By Dana Boone
It's easy for most Americans to conjure up the image of Martin Luther King Jr., saying "I have a dream." But, nearly 40 years after the death of the civil rights icon, many know little beyond that famous line.
That saddens Pulitzer prize-winning columnist Leonard Pitts, Jr., who discussed King's legacy with a crowd of 300 people at the state's 19th annual King celebration organized by the Iowa Commission on the Status of African-Americans.
"I get the feeling sometimes that as his era recedes ever further in history, that people understand less and less of who he was and how he fought not simply for African-Americans rights, but also for human rights, also against unjust war and also for racial, political and economic justice," said Pitts.
Gov. Chet Culver gave opening remarks. Violinist Daniel Davis wowed the crowd. Ambreyana Jones, 16, who attends East High School, moved the crowd with her a capella song. Passionate speeches from three Iowans who were honored for their civic work inspired the audience during the 90-minute celebration Monday at the State Historical Building. Burlington community activist Mary Stinson and teacher Ruth Ann Gaines of Des Moines each received King Lifetime Achievement awards. State Rep. Wayne Ford of Des Moines received the commission's newly created Pinnacle Award for his civic work.
Pitts recalled the recent controversy between presidential rivals Sen. Hillary Clinton and Sen. Barack Obama who clashed over remarks about King. Pitts called their argument "silly" but said it was good because it caused people to consider King's legacy.
"Without Dr. King and the moral crusade he led for 13 years, it would be impossible for us to conceive of a Barack Obama," Pitts said to applause. ". . . it would at least be a lot more difficult to conceive of a Hillary Clinton."
Even so, the nation worships a "cardboard cutout" of King and few people know much about the Nobel Prize winner beyond a few quotes, he said.
King, a Nobel Peace Prize winner, led the civil rights movement during the 1950s and `60s. He preached nonviolent protest and led marches and sit-ins to secure equal rights for blacks. His "I Have a Dream" speech was heard by hundreds of thousands during a historic rally in Washington, D.C., in 1963. King was assassinated in Memphis, Tenn., in 1968 and his birthday became a national holiday in 1983.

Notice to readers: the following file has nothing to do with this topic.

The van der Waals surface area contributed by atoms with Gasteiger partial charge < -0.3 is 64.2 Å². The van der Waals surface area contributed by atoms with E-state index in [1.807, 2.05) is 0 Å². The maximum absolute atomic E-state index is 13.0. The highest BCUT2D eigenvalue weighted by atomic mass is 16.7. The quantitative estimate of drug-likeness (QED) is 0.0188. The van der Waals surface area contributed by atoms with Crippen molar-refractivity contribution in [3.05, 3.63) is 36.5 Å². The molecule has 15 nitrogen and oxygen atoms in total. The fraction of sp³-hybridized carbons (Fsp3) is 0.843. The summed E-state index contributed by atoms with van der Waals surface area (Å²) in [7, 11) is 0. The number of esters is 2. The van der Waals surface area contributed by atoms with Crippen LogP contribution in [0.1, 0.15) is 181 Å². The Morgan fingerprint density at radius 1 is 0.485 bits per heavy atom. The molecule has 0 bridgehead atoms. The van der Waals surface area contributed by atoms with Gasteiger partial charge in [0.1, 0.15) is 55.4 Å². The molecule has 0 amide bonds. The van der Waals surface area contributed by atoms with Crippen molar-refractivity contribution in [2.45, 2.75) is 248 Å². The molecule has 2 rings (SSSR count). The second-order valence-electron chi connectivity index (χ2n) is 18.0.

Today's struggles show "that we never did reach the promised land of which Martin Luther King spoke of on the last night of his life," Pitts said.
Racial inequities didn't end with the civil rights movement, Pitts said, pointing to recent studies about racial profiling, black farmers being denied loans and unequal criminal sentences. But, it's imperative that "we return to the man who got us this far," he said.
"To drop the cardboard cutout," Pitts said. "To exchange the image for the inspiration. To understand what he did and how he did it so that we can take the lesson of his example and use it to change our lives in the here and now."
Pitts took the audience on a history lesson. He talked about "separate but equal," Jim Crow laws and described how it must have felt for blacks in a world that had deemed them "inferior."
He described the brutal lynchings of blacks who were hung in trees, their skin peeled back from their "living face" and who were burned alive. A person in the audience gasped, "Lord, have mercy" when Pitts described how pieces of their bodies were used as souvenirs.
Others in the audience were similarly affected. Cousins Johnneisha Long, 11, and Takieyah Wells, 14, of Des Moines, had the day off from school and attended the event with several family members.
"I didn't know that all of that happened -- that they got burned, after the lynchings," said Johnneisha. "It was really informing. I learned a lot."
"How they treated us," she said sighing. "Some of the stuff I already knew because my mom and dad taught me, but some stuff I didn't really know."
Pitts reminded the audience to consider King's life and think about its relevancy to the daunting problems of today.
"Non-cooperation with evil is as much obligation as cooperation with good,'" Pitts said quoting King.
"There is upon us a debt of honor," Pitts added.